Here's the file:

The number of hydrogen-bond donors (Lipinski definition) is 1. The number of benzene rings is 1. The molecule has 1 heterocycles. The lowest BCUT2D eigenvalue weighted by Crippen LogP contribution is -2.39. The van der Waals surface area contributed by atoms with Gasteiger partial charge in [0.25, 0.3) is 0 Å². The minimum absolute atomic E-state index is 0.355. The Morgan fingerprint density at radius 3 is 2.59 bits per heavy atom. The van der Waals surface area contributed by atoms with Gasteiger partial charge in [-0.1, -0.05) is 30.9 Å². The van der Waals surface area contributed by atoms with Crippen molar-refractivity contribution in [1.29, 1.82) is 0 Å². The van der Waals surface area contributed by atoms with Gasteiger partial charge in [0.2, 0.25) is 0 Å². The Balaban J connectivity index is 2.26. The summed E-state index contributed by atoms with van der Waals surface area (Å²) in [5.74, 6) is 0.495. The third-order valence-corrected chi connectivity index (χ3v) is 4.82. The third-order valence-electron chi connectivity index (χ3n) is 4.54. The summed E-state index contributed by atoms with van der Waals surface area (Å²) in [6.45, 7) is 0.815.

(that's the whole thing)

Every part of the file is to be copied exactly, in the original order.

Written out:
The number of hydrogen-bond donors (Lipinski definition) is 1. The number of benzene rings is 1. The molecule has 1 heterocycles. The lowest BCUT2D eigenvalue weighted by Crippen LogP contribution is -2.39. The van der Waals surface area contributed by atoms with Gasteiger partial charge in [0.25, 0.3) is 0 Å². The minimum absolute atomic E-state index is 0.355. The Morgan fingerprint density at radius 3 is 2.59 bits per heavy atom. The van der Waals surface area contributed by atoms with Gasteiger partial charge in [-0.1, -0.05) is 30.9 Å². The van der Waals surface area contributed by atoms with Crippen molar-refractivity contribution in [1.29, 1.82) is 0 Å². The van der Waals surface area contributed by atoms with Gasteiger partial charge in [0.2, 0.25) is 0 Å². The Balaban J connectivity index is 2.26. The summed E-state index contributed by atoms with van der Waals surface area (Å²) in [5.74, 6) is 0.495. The third-order valence-corrected chi connectivity index (χ3v) is 4.82. The third-order valence-electron chi connectivity index (χ3n) is 4.54. The summed E-state index contributed by atoms with van der Waals surface area (Å²) in [6.45, 7) is 0.815.